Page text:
Advisers on Black, Latino, and Asian Students Say Trump Admin. Ignoring Them
Three long-standing presidential commissions designed to expand educational opportunities for non-white students are set to expire Saturday and members say months of silence from the White House has them worried they’re about to be dissolved.
The presidential advisory commissions on educational excellence for black, Hispanic, and Asian American and Pacific Islander students in K-12 schools and on college campuses have not met since President Donald Trump took office in January. Although members of the groups have reached out, the White House has not responded.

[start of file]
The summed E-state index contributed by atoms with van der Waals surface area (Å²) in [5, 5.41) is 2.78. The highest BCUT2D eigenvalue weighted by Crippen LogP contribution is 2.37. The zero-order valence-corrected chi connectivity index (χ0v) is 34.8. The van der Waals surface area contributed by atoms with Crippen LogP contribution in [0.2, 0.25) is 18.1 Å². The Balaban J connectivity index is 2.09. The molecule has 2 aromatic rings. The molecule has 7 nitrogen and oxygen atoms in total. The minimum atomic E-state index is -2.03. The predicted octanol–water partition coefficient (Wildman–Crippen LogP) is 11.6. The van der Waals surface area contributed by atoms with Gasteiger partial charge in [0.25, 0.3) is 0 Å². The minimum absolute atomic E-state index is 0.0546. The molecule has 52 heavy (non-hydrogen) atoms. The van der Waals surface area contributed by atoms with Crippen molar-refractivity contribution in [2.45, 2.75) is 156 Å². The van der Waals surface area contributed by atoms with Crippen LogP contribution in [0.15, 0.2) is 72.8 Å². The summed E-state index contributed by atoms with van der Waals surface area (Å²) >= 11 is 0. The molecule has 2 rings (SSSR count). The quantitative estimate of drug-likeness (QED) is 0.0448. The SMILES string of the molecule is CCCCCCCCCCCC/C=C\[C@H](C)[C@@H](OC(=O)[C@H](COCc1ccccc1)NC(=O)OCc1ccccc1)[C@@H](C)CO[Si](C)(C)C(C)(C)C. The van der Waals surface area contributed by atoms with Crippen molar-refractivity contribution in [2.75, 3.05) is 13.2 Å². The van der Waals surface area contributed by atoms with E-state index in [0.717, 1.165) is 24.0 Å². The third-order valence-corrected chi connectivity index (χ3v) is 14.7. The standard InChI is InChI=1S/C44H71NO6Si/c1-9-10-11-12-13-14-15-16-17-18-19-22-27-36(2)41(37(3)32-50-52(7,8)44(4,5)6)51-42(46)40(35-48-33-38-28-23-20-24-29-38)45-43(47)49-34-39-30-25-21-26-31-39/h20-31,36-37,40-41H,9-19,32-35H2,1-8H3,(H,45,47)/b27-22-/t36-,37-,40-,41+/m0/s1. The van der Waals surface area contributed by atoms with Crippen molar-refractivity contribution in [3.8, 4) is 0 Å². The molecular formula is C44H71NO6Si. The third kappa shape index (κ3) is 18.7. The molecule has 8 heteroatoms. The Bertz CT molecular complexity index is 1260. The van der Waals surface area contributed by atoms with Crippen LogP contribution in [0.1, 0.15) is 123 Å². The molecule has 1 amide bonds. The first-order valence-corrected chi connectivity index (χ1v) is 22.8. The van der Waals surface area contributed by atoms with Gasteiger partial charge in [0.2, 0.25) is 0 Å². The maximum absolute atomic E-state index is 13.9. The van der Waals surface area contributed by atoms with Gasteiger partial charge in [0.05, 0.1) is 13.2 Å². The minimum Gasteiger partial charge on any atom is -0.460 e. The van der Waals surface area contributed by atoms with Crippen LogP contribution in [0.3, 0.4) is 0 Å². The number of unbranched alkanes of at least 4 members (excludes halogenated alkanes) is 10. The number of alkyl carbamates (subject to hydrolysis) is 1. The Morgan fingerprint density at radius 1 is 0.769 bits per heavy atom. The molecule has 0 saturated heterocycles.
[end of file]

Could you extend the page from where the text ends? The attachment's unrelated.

“We assume that silence indicates a lack of interest,” said Patricia Gándara, a member of the Hispanic commission who is a research professor and co-director at the Civil Rights Project at the University of California, Los Angeles.
The existence of the three initiatives dates to 1990, the year former President George H.W. Bush commissioned the oldest of the three, the initiative for Hispanic education.
Former advisers to both Democratic and Republican presidents, as well as a former education secretary, credit the groups with linking past administrations with experts and advocates that shaped White House education policy...